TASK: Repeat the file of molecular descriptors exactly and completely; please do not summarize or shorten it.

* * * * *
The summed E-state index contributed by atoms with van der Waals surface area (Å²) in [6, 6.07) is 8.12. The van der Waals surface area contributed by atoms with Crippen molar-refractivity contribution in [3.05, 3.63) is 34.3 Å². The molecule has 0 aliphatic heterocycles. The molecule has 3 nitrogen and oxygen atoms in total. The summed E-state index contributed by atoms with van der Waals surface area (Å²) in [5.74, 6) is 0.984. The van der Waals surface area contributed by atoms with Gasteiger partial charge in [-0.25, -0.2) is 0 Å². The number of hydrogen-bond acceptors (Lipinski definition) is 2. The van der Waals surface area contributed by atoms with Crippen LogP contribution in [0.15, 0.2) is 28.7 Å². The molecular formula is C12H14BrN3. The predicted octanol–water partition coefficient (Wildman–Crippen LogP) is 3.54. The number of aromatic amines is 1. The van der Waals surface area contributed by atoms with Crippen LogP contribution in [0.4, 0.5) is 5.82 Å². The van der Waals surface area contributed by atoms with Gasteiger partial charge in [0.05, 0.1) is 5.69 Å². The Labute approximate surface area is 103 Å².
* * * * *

The summed E-state index contributed by atoms with van der Waals surface area (Å²) in [6, 6.07) is 8.12. The van der Waals surface area contributed by atoms with Crippen molar-refractivity contribution in [3.05, 3.63) is 34.3 Å². The molecule has 0 aliphatic heterocycles. The molecule has 3 nitrogen and oxygen atoms in total. The summed E-state index contributed by atoms with van der Waals surface area (Å²) in [5.74, 6) is 0.984. The van der Waals surface area contributed by atoms with Gasteiger partial charge in [-0.25, -0.2) is 0 Å². The number of hydrogen-bond acceptors (Lipinski definition) is 2. The van der Waals surface area contributed by atoms with Crippen LogP contribution in [0.15, 0.2) is 28.7 Å². The molecular formula is C12H14BrN3. The predicted octanol–water partition coefficient (Wildman–Crippen LogP) is 3.54. The number of aromatic amines is 1. The van der Waals surface area contributed by atoms with Crippen LogP contribution in [0.4, 0.5) is 5.82 Å². The van der Waals surface area contributed by atoms with Gasteiger partial charge in [0.05, 0.1) is 5.69 Å². The Labute approximate surface area is 103 Å².